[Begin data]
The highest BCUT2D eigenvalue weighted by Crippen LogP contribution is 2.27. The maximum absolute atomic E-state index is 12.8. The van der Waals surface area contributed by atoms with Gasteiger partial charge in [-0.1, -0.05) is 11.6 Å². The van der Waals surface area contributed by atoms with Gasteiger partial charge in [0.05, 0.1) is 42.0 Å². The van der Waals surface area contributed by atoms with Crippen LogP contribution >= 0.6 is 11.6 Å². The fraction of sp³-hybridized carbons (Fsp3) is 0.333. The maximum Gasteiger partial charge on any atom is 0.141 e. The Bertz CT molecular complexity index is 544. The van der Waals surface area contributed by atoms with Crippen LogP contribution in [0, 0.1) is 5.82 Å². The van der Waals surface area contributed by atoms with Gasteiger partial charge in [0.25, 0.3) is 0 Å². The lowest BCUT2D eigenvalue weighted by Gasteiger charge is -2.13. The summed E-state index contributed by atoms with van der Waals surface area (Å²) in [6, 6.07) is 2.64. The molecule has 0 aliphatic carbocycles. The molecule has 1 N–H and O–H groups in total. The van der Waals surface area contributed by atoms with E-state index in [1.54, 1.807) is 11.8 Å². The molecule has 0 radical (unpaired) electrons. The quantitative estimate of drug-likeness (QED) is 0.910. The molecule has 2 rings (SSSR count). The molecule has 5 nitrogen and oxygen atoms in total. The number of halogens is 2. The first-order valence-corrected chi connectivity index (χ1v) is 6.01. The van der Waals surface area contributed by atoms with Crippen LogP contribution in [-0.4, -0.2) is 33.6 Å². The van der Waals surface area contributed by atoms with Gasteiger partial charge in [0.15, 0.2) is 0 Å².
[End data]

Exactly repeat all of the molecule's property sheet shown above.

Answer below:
The highest BCUT2D eigenvalue weighted by Crippen LogP contribution is 2.27. The maximum absolute atomic E-state index is 12.8. The van der Waals surface area contributed by atoms with Gasteiger partial charge in [-0.1, -0.05) is 11.6 Å². The van der Waals surface area contributed by atoms with Gasteiger partial charge in [0.05, 0.1) is 42.0 Å². The van der Waals surface area contributed by atoms with Crippen LogP contribution >= 0.6 is 11.6 Å². The fraction of sp³-hybridized carbons (Fsp3) is 0.333. The maximum Gasteiger partial charge on any atom is 0.141 e. The Bertz CT molecular complexity index is 544. The van der Waals surface area contributed by atoms with Crippen LogP contribution in [0, 0.1) is 5.82 Å². The van der Waals surface area contributed by atoms with Gasteiger partial charge in [0.25, 0.3) is 0 Å². The lowest BCUT2D eigenvalue weighted by Gasteiger charge is -2.13. The summed E-state index contributed by atoms with van der Waals surface area (Å²) in [6, 6.07) is 2.64. The molecule has 0 aliphatic carbocycles. The molecule has 1 N–H and O–H groups in total. The van der Waals surface area contributed by atoms with E-state index in [1.54, 1.807) is 11.8 Å². The molecule has 0 radical (unpaired) electrons. The quantitative estimate of drug-likeness (QED) is 0.910. The molecule has 2 rings (SSSR count). The molecule has 5 nitrogen and oxygen atoms in total. The number of halogens is 2. The first-order valence-corrected chi connectivity index (χ1v) is 6.01. The van der Waals surface area contributed by atoms with Crippen LogP contribution in [-0.4, -0.2) is 33.6 Å². The van der Waals surface area contributed by atoms with Gasteiger partial charge in [0.15, 0.2) is 0 Å².